To view older and newer blog posts, simply click on the links at the bottom of this page.
The story of the brutal murder of William Wood on the road between Disley and Whaley Bridge now moves to Macclesfield, where Joseph Dale and his two co-accused fled on the following day.
The trial of Joseph Dale for the murder of William Wood took place at Chester Castle. One of his co-accused had already hung himself. The other was still at large. Dale pleaded not guilty.
17-year-old murder suspect, Charles Taylor, is securely locked behind the grim walls of Manchester’s New Bailey Prison. He uses his stockings and gaiters to escape justice.
Two small wooden crosses standing over a collection of metal machinery, close to Shining Tor, commemorate a tragic air accident that occurred at this very spot in March 1944.
“…a suspicion arose that these three fellows had been concerned in the deed, and upon examining their old cloathes, they were found much stained with blood.”
“On Saturday week, an Inquest was held at the Cock Inn, Whaley, on the body of this unfortunate man, who was found barbarously murdered on the old road from Disley to Whaley-Bridge…”
Did 17-year-old Joseph Dale, described in court as “a very peaceable, quiet lad, always good tempered and kind to his family”, pay the ultimate price for a murder he did not commit?
A photo captioned ‘View of footbridge over stream (possibly Goyt Valley) c.1854’ was a fascinating find. But identifying where it once stood wasn’t so easy. Could it have been the one over the Goyt at Taxal?
Mr Oyarzibel took the opportunity of denying the stories that the bodies of the Grimshaws in the vault are embalmed in glass-topped coffins, and that the corpses still wear gold watch chains…
This small, stone memorial, on the back road between Whaley Bridge and Disley, commemorates William Wood who was murdered at this very spot nearly two centuries ago. It’s a gruesome tale!
A wonderful tale of a loveable Whaley Bridge rogue who won a bet with the Disley police. And also hunted for the Grimshawe’s treasure which was said to be buried close to Errwood Hall.
Alec has discovered a wonderful website that reveals a lot about the history of the Cheshire side of the Goyt Valley. Including the position of the second Stonyway Toll House.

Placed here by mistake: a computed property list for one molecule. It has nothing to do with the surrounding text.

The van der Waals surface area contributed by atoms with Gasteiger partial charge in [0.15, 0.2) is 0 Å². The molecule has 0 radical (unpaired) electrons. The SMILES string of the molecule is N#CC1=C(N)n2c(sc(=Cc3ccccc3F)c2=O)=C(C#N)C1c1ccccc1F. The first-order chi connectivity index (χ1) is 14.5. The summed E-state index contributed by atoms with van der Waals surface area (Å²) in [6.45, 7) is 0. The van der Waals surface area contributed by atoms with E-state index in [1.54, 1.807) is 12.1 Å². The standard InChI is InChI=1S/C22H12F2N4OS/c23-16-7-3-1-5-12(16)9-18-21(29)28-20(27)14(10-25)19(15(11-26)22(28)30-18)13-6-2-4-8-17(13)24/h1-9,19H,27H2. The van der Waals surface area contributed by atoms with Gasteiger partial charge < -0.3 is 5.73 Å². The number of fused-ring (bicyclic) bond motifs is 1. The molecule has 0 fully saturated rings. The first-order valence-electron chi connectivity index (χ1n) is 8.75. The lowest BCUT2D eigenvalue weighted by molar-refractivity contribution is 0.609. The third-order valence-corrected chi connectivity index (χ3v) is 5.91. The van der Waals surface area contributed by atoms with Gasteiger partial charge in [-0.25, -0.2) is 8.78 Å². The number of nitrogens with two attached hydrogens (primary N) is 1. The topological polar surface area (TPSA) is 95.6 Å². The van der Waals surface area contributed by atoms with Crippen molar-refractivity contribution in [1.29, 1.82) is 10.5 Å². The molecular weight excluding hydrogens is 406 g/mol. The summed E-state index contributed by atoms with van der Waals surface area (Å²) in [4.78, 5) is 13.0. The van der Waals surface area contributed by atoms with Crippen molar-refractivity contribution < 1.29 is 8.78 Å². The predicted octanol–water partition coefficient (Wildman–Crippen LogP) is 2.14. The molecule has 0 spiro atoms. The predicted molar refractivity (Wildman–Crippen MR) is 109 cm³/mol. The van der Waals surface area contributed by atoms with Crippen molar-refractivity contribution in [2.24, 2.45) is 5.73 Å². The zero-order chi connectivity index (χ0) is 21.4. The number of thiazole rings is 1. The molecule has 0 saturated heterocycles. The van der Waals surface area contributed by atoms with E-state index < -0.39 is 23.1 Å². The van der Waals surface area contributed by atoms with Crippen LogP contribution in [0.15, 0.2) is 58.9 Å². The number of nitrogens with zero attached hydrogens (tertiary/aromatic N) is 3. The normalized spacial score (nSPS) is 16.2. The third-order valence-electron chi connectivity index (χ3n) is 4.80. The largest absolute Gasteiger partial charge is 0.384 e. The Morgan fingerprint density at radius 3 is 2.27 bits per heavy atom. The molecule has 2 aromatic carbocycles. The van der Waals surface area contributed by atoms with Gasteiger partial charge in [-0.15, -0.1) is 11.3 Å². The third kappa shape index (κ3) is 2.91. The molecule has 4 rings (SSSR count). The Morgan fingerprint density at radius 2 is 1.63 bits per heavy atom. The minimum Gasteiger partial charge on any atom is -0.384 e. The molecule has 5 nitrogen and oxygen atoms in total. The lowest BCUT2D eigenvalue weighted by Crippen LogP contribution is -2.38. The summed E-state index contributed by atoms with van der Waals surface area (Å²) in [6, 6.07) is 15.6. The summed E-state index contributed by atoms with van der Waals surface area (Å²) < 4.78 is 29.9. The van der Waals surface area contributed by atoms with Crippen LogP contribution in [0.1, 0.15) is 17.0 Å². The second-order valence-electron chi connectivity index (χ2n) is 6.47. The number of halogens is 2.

Another photo from the 1960s album shows Goyt’s Moss Farm in ruins. Which is odd as that this would mean it had been derelict for some 30 years. Perhaps the photo is earlier than I thought.
An early ’60s black and white photo of skaters on the frozen pond at the head of the Bunsall Incline brings back memories of an earlier scene, described in Strephon’s typically flowery style in an 1880 article.
A wonderful early photo of Goyt’s Bridge seems to tell an intriguing tale. Why is the young lady so wrapped up in her thoughts, as her men-folk look on, separated by the waters of the Goyt?
After much discussion on the Goyt Valley Facebook Group, we think we’ve finally nailed down where the first Stonyway Toll Booth once stood. But where it was moved to is still a mystery!
“Lest we forget!!” is handwritten on this 1918 postcard of the road from Derbyshire Bridge to Goytsclough. I’m hoping someone may be able to decipher the message on the reverse.
I don’t know whether it’s my failing eyesight, but I didn’t notice inscriptions on both the milestones on the Old Macclesfield Turnpike. But they were well-hidden.
This toll booth was one of five on the first Buxton to Macclesfield turnpike, forcing poorly-paid locals to pay a small tax for passing through the gates. Unsurprisingly, they were highly unpopular.
A recent talk in Buxton on milestones inspired me to go in search of any of these small roadside markers that lie close to the Goyt Valley, alongside the old turnpikes.
A signpost beside the Cat & Fiddle points towards Derbyshire Bridge at the southern end of the Goyt Valley. But this is Goyt’s Moss. And the bridge is further along the road towards the twin reservoirs.
An old OS map reveals a wealth of fascinating detail on what was once a busy colliery on the outskirts of Buxton, where coal was unloaded from tunnels extending as far as Goyt’s Moss, over a mile away.
It’s hard to believe today but this quiet spot, beside the Old Macclesfield Road just outside Burbage, was once a busy colliery where coal was unloaded from small boats onto railway wagons.
I was with the deceased, Thomas Dunn, and when we arrived at my gate I asked if I should go forward with him as it was very dark. He said “Heaven bless thee, George, I shall manage.”